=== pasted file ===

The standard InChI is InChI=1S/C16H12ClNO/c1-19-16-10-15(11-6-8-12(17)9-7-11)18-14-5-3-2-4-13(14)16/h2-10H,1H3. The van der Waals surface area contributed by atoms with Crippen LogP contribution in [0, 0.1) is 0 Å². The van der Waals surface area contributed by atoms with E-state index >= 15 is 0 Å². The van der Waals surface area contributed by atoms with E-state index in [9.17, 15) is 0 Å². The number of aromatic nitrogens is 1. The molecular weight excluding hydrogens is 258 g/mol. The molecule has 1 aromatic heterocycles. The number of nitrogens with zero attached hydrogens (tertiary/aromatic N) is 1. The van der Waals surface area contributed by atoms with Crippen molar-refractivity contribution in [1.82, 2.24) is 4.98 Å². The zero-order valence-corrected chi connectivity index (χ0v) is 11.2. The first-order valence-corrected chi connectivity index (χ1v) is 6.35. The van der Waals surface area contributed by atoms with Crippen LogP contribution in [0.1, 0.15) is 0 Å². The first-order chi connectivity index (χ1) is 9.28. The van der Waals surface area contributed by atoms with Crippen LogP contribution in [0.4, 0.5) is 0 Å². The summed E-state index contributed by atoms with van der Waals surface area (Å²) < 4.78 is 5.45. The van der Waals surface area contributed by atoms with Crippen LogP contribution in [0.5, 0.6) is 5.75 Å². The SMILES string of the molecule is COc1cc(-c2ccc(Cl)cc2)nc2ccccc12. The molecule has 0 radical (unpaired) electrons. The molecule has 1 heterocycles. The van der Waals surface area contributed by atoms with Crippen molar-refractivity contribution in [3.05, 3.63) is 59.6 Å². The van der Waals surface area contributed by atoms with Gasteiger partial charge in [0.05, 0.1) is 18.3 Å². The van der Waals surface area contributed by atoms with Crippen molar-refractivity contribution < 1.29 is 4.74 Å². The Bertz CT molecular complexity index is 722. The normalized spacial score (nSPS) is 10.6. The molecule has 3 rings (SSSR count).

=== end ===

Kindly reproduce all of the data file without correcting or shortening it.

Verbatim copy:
The standard InChI is InChI=1S/C16H12ClNO/c1-19-16-10-15(11-6-8-12(17)9-7-11)18-14-5-3-2-4-13(14)16/h2-10H,1H3. The van der Waals surface area contributed by atoms with Crippen LogP contribution in [0, 0.1) is 0 Å². The van der Waals surface area contributed by atoms with E-state index >= 15 is 0 Å². The van der Waals surface area contributed by atoms with E-state index in [9.17, 15) is 0 Å². The number of aromatic nitrogens is 1. The molecular weight excluding hydrogens is 258 g/mol. The molecule has 1 aromatic heterocycles. The number of nitrogens with zero attached hydrogens (tertiary/aromatic N) is 1. The van der Waals surface area contributed by atoms with Crippen molar-refractivity contribution in [1.82, 2.24) is 4.98 Å². The zero-order valence-corrected chi connectivity index (χ0v) is 11.2. The first-order valence-corrected chi connectivity index (χ1v) is 6.35. The van der Waals surface area contributed by atoms with Crippen LogP contribution in [0.1, 0.15) is 0 Å². The first-order chi connectivity index (χ1) is 9.28. The van der Waals surface area contributed by atoms with Crippen LogP contribution in [0.4, 0.5) is 0 Å². The summed E-state index contributed by atoms with van der Waals surface area (Å²) < 4.78 is 5.45. The van der Waals surface area contributed by atoms with Crippen LogP contribution in [0.5, 0.6) is 5.75 Å². The SMILES string of the molecule is COc1cc(-c2ccc(Cl)cc2)nc2ccccc12. The molecule has 0 radical (unpaired) electrons. The molecule has 1 heterocycles. The van der Waals surface area contributed by atoms with Crippen molar-refractivity contribution in [3.05, 3.63) is 59.6 Å². The van der Waals surface area contributed by atoms with Gasteiger partial charge in [0.05, 0.1) is 18.3 Å². The van der Waals surface area contributed by atoms with Crippen molar-refractivity contribution < 1.29 is 4.74 Å². The Bertz CT molecular complexity index is 722. The normalized spacial score (nSPS) is 10.6. The molecule has 3 rings (SSSR count).